Normally, if you want to do addition in TypeScript, you can do it just using "+" operator.

index.ts1const a = 1 + 2; // 3

You can run this code using some tools like ts-node, and you can get the result of 3 in runtime.

But, what if you want to do arithmetic in compile time?

1type Add<A extends number, B extends number> = A + B;

The above code is not valid. It will cause a compile error. A and B is just a type, not a value, "+" operator is not defined for them.

## Tuple Type in TypeScript

In fact, you can do addition in compile time using tuple type. But why?

Tuple type is kind of an array type, but it has fixed length and position. Fixed position means compiler knows which type is in which position in build time.

1type StringNumberPair = [string, number];

For example, the above **StringNumberPair** type is a tuple which has two elements, first element is string, second element is number.
And, you can get the length of tuple type using **length** property, this is an interesting feature.

1// StringNumberPair["length"] is same as literal type 22const pairLength1: StringNumberPair["length"] = 2;3const pairLength2: 2 = 2;

Use this feature for type-level addition.

### 1. type-level value

As I mentioned, "+" operator is not defined for number type, so normal number type is not suitable for type-level addition. I will define a new type.

1type Value<NUM extends number, LOOP extends number[] = []> = LOOP["length"] extends NUM ? LOOP : Value<NUM, [...LOOP, 0]>

**Value** type represents number but its format is tuple type. For example,

**Value<3>**is**[0, 0, 0]****Value<5>**is**[0, 0, 0, 0, 0]**

In this context, the elements of tuple type is not important, the important thing is the length of tuple type.

### 2. type-level addition

Tuple type can be spread using **...** operator, so you can get the type-level addition type **Add** as the following.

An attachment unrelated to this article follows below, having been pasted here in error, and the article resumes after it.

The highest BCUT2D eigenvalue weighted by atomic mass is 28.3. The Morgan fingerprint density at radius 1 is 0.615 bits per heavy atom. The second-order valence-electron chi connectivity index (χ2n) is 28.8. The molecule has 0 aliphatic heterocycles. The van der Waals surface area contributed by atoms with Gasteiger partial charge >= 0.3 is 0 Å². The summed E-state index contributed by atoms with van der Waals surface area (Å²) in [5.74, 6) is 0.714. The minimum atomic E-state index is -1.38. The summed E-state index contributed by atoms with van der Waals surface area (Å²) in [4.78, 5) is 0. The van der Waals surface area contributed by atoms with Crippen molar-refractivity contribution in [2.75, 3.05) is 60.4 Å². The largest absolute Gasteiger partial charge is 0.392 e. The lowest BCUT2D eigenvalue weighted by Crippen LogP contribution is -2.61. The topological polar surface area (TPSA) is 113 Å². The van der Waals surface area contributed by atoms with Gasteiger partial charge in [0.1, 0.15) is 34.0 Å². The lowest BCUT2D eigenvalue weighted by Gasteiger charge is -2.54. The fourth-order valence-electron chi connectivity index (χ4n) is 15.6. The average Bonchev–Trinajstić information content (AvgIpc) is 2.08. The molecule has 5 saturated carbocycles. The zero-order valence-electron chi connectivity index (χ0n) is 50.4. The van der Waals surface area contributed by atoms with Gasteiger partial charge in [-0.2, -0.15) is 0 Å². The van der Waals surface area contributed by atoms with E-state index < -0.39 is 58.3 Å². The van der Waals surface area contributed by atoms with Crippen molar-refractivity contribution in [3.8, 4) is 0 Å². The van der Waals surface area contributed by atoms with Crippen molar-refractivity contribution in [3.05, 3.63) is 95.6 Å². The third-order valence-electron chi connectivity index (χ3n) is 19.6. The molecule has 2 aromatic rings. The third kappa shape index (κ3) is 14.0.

1type Add<A extends number, B extends number> = [...Value<A>, ...Value<B>]["length"];

This code works correctly.

1type Ex1 = Add<3, 5> // 82type Ex2 = Add<100, 100> // 2003type Ex3 = Add<123, 456> // 579

OK, try 2000 + 24.

1type Ex4 = Add<2000, 24>

This code does not work with the following error message.

Type instantiation is excessively deep and possibly infinite.

This error is thrown by a TypeScript compiler. According to **checker.ts**,

checker.ts:L186561// We loop here for an immediately nested conditional type in the false position, effectively treating2// types of the form 'A extends B ? X : C extends D ? Y : E extends F ? Z : ...' as a single construct for3// purposes of resolution. We also loop here when resolution of a conditional type ends in resolution of4// another (or, through recursion, possibly the same) conditional type. In the potentially tail-recursive5// cases we increment the tail recursion counter and stop after 1000 iterations.6while (true) {7 if (tailCount === 1000) {8 error(currentNode, Diagnostics.Type_instantiation_is_excessively_deep_and_possibly_infinite);9 return errorType;10 }1112...

checker.ts:L199111if (instantiationDepth === 100 || instantiationCount >= 5000000) {2 // We have reached 100 recursive type instantiations, or 5M type instantiations caused by the same statement3 // or expression. There is a very high likelyhood we're dealing with a combination of infinite generic types4 // that perpetually generate new type identities, so we stop the recursion here by yielding the error type.5 tracing?.instant(tracing.Phase.CheckTypes, "instantiateType_DepthLimit", { typeId: type.id, instantiationDepth, instantiationCount });6 error(currentNode, Diagnostics.Type_instantiation_is_excessively_deep_and_possibly_infinite);7 return errorType;8}

There are 2 positions can throw this error. In this case, the former code is executed.
I created **Value** type using recursion and conditional type. Each recursion increments the length of tuple type by 1.
To create **Value<2000>**, the length of tuple type is 2000, the recursion is executed 2000 times.

Simply,

1type V1 = Value<999> // OK2type V2 = Value<1000> // NG. Type instantiation is excessively deep and possibly infinite.

There is limitation.

## Type-Level Adder

We found there are some limitations for type manipulation.
To solve this problem, I created a library called **typed-circuit**

In this library, Half Adder and Full Adder are implemented. There are some restriction, but 16bit addition is available.

1type BitRepr_6 = [HalfByte0, HalfByte0, HalfByte0, [0, 1, 1, 0]];2type BitRepr_11 = [HalfByte0, HalfByte0, HalfByte0, [1, 0, 1, 1]];34const BitRepr_17: Adder16<BitRepr_6, BitRepr_11> = [5 [0, 0, 0, 0],6 [0, 0, 0, 0],7 [0, 0, 0, 1],8 [0, 0, 0, 1],9];

Or, simply

1const Value2024: Add<2000, 24> = 2024; // OK2const Value4721: Add<1829, 2892> = 4721; // OK3const Value8001: Add<4000, 4001> = 8001; // OK

If you are interested, please check **here**

Thank you for reading!